JOPLIN, Mo. - It's day five of clean up in Joplin after the deadly tornado flattened hundreds of homes and businesses Sunday evening.
Tulsa firefighters are lending a helping hand--spending their days off picking up pieces of people's lives.
"Everyone's saying it looks like a bomb went off. It honestly does," said Rena Nickerson, who drove to Joplin from Springfield to see her family.
She's salvaging all she can from her aunt and uncle's home, left devastated by the tornado.
"The worst part was not knowing," she said. "The cell phones were gone, you couldn't get through. Fortunately in 45 minutes to an hour, we received a text that they were all safe. It's horrible, horrible. And you're helpless."
She's not alone. More than a dozen Tulsa firefighters cleared the yard of debris on Friday, looking for anything they could save.
"It's great, it's great. When they pulled up, they just introduced themselves, and said, 'we're here to help, whatever you need,'" Nickerson said.
Tulsa firefighter Tim Ingram lives just across the state line in Oklahoma. He says when he saw how bad Joplin was hit, he had to help.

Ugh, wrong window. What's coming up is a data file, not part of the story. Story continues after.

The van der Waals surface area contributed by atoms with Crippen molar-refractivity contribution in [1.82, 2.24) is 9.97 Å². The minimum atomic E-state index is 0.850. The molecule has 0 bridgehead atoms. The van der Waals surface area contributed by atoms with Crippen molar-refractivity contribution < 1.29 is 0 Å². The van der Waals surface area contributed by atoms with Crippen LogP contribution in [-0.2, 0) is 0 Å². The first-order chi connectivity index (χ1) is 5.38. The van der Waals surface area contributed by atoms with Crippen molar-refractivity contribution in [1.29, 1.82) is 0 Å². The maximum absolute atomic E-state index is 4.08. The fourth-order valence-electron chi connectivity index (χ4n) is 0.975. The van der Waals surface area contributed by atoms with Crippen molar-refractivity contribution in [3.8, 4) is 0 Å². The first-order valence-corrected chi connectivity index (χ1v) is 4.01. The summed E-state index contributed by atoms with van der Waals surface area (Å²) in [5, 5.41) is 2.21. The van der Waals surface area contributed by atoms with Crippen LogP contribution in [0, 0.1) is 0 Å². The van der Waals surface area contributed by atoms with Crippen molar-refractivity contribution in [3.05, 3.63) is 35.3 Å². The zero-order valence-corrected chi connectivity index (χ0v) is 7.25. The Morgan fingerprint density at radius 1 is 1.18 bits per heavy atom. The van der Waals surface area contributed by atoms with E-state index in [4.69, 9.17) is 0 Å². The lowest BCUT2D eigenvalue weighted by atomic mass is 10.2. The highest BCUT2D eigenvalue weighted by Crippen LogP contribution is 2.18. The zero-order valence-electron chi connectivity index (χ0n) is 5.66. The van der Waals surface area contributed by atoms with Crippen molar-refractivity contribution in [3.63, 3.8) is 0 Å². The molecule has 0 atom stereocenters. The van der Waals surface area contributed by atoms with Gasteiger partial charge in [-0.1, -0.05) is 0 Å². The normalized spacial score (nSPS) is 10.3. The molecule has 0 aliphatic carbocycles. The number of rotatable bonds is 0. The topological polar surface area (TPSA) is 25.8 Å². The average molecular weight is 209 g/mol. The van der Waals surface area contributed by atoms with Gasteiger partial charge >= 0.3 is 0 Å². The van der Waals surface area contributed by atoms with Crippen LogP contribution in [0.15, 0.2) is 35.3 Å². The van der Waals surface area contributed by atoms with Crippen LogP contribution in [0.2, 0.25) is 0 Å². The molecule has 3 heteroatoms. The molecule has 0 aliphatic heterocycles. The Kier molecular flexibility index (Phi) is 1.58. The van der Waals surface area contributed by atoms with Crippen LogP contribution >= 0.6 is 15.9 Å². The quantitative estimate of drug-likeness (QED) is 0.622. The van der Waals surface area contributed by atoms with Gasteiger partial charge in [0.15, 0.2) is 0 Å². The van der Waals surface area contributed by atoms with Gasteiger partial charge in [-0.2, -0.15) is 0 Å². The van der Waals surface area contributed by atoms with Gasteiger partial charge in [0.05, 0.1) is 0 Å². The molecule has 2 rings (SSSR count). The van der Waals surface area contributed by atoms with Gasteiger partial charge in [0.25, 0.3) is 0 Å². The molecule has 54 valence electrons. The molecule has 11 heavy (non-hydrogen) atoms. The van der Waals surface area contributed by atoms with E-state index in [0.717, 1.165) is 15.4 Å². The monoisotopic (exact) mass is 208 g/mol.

"There's been no shortage of people who want to come up here and help. As firefighters, that's kind of the way we're wired. When something happens, we want to be here and help," he said.
Ingram says he volunteered in Mississippi after Hurricane Katrina, and the destruction he's seen in Joplin is worse.
"I've known Joplin my whole life. I can drive around and not recognize where I'm at. Because everything's gone," he said.
Their help, and the help of hundreds of other volunteers, is keeping hope alive.
"We're here to maybe give them some piece of mind, and do something they're not going to do for themselves. Because right now, people are still in shock, and that's understandable," Ingram said.
Nickerson says her family will rebuild. But right now, that's not what's important.
"They're great people, I love them, and I'm just so thankful they're alive," she said.
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